The bird theme continues atThe Red Roostrestaurant. The airy all-you-can-eat joint is a renovated chicken coop deep in the woods, decorated with tin roosters on the walls and crab-bushel-basket chandeliers. Rolls of paper towels and plastic garbage cans bookend communal tables covered in brown paper. "I almost had my wedding rehearsal dinner here," says Lisa with a laugh. "But they were closed because it wasn't crab hunting season." Stuffed on onion rings and snow crabs, Kathie and I return to Whitehaven and lie on the hotel's small dock, drinking wine and stargazing.

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DAY 2
A steady drizzle greets us in the morning. As we cross the Wicomico on theWhitehaven Car Ferry, the chatty ferryman points out an osprey nest on the riverbank.

We drive straight to Crisfield, at Maryland's southern tip, for the pedestrian ferry to Smith Island. After buying Smith Island Cruises tickets at the office inside the Paddlewheel Motel, we board theTwister, a high-speed boat manned by Captain Alan Tyler. He looks like a Love Boat extra: deep tan, spotless white shirt, short shorts, and Top-Siders. (We learn later that the locals take a cheaper postal ferry from the municipal dock; $20 round-trip tickets are sold on the boat.)

A thunderstorm creates havoc during the 45-minute ride. After landing, we rush into the closest building, the Bayside Inn Restaurant, which is owned by the same Tyler family that produced the boat captain. Watching the downpour from the screened porch, we eat Captain Tyler crab cake sandwiches. I can't resist the Smith Island cake, made of 10 or so thin layers of plain yellow cake with icing sandwiched between them. I pick coconut; Kathie goes for chocolate. A woman nearby with her own slice reads my mind and says, "Just heavenly."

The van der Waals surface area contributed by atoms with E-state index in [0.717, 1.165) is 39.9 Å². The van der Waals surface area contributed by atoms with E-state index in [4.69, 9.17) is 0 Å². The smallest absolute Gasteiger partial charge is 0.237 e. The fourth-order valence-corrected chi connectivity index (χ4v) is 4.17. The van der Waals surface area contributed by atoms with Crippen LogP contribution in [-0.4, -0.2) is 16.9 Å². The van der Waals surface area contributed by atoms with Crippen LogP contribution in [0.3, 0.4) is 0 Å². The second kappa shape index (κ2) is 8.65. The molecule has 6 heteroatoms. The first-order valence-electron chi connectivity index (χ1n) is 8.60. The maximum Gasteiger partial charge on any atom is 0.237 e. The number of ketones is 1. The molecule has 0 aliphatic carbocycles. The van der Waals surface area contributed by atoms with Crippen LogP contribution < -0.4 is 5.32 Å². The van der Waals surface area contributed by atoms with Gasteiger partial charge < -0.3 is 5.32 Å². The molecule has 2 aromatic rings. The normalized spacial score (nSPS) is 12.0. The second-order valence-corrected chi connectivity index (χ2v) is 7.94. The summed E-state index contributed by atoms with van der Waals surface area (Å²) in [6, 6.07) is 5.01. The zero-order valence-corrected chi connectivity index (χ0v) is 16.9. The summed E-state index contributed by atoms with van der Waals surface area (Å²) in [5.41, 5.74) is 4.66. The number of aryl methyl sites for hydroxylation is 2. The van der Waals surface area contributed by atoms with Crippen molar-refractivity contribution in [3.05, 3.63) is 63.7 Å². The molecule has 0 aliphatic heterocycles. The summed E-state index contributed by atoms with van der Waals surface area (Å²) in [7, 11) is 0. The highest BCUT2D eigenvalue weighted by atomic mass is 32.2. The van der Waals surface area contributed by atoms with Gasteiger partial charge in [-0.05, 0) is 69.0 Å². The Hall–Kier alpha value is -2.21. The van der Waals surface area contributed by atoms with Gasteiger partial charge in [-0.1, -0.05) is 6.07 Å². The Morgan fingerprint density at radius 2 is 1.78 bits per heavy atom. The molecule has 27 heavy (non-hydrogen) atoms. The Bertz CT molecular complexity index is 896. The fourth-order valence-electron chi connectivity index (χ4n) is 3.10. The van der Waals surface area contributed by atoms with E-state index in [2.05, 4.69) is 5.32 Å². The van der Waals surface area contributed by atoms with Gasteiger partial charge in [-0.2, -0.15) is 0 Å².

Made up of several clustered isles and named for colonial landowner Henry Smith, the island is four-and-a-half square miles total. It's the bay's only populated island (other than those accessible by bridge); at last count, the census was 364. Most locals get around the island by bike or golf cart, though there are a few cars--several of which don't bother with license plates.

A break in the rain leaves us about an hour to explore the main town, Ewell. We hoof it along the narrow gravel roads, through swarms of nipping flies and past a few dilapidated homes. A family of ducks wades in a small rainwater pond in someone's front yard. In the Smith Island Center, we watch a 20-minute video outlining island history. After hearing that the area's distinctive accent, an Elizabethan-tinged twang, is the result of its isolation, I realize that back on the ferry, when Captain Tyler was telling us to look off the boat's "sad," he was really saying "side."

Returning to the mainland, we reach the town of Princess Anne just before dinner. The Eastern Shore is dotted with quaint B&Bs, but none matchThe Alexander House Booklovers' Bed & Breakfastfor originality. Elizabeth Alexander, a former journalist and teacher, chose the works and time periods of Jane Austen, Robert Louis Stevenson, and Langston Hughes, respectively, as the decorating theme for three bedrooms. Our room, the Hughes, is done with deco-style furniture, a tan-and-black color scheme, and Harlem Renaissance photos. The Hughes poem in an old typewriter is a nice touch. The Mark Twain Reading Room hosts a library with cushy seats. Elizabeth serves a homemade breakfast, as well as afternoon tea, in the cheery Caf? Colette.

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DAY 3
Because of its adorable Victorian homes, tiny blocks, and brick sidewalks, Princess Anne is sometimes called the Williamsburg of the Eastern Shore. The main architectural attraction is theTeackle Mansion, a pink-brick Federal-style behemoth appropriately situated on Mansion Street. "I wonder what the street was called before the mansion came," I say to Kathie.